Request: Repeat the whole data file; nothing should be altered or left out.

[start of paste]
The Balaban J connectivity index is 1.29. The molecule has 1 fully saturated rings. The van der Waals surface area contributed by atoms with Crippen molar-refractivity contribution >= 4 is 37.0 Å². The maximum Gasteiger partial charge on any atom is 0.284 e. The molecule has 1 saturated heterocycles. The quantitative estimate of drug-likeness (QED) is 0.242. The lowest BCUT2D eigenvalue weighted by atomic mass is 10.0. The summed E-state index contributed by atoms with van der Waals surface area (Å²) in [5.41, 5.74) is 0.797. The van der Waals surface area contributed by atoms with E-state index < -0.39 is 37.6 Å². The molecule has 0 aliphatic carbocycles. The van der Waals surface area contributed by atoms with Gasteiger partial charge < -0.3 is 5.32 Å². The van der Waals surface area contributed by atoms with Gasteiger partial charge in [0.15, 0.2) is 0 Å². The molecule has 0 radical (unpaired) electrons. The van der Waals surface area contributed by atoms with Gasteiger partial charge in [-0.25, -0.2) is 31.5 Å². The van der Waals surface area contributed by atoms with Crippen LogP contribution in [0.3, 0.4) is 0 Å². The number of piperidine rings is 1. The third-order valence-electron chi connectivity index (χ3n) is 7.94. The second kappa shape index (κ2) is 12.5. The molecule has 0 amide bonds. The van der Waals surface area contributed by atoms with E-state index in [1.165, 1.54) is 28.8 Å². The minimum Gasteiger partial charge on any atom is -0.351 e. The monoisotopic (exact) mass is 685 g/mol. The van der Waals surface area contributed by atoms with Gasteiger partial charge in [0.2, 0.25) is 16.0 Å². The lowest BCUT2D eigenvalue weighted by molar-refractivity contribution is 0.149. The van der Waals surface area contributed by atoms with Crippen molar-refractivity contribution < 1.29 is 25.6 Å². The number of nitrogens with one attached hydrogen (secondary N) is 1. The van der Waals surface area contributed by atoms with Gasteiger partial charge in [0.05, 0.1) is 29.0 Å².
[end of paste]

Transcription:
The Balaban J connectivity index is 1.29. The molecule has 1 fully saturated rings. The van der Waals surface area contributed by atoms with Crippen molar-refractivity contribution >= 4 is 37.0 Å². The maximum Gasteiger partial charge on any atom is 0.284 e. The molecule has 1 saturated heterocycles. The quantitative estimate of drug-likeness (QED) is 0.242. The lowest BCUT2D eigenvalue weighted by atomic mass is 10.0. The summed E-state index contributed by atoms with van der Waals surface area (Å²) in [5.41, 5.74) is 0.797. The van der Waals surface area contributed by atoms with E-state index < -0.39 is 37.6 Å². The molecule has 0 aliphatic carbocycles. The van der Waals surface area contributed by atoms with Gasteiger partial charge < -0.3 is 5.32 Å². The van der Waals surface area contributed by atoms with Gasteiger partial charge in [0.15, 0.2) is 0 Å². The molecule has 0 radical (unpaired) electrons. The van der Waals surface area contributed by atoms with Gasteiger partial charge in [-0.25, -0.2) is 31.5 Å². The van der Waals surface area contributed by atoms with Crippen LogP contribution in [0.3, 0.4) is 0 Å². The number of piperidine rings is 1. The third-order valence-electron chi connectivity index (χ3n) is 7.94. The second kappa shape index (κ2) is 12.5. The molecule has 0 amide bonds. The van der Waals surface area contributed by atoms with E-state index in [1.165, 1.54) is 28.8 Å². The minimum Gasteiger partial charge on any atom is -0.351 e. The monoisotopic (exact) mass is 685 g/mol. The van der Waals surface area contributed by atoms with Gasteiger partial charge in [0.2, 0.25) is 16.0 Å². The lowest BCUT2D eigenvalue weighted by molar-refractivity contribution is 0.149. The van der Waals surface area contributed by atoms with Crippen molar-refractivity contribution < 1.29 is 25.6 Å². The number of nitrogens with one attached hydrogen (secondary N) is 1. The van der Waals surface area contributed by atoms with Gasteiger partial charge in [0.05, 0.1) is 29.0 Å².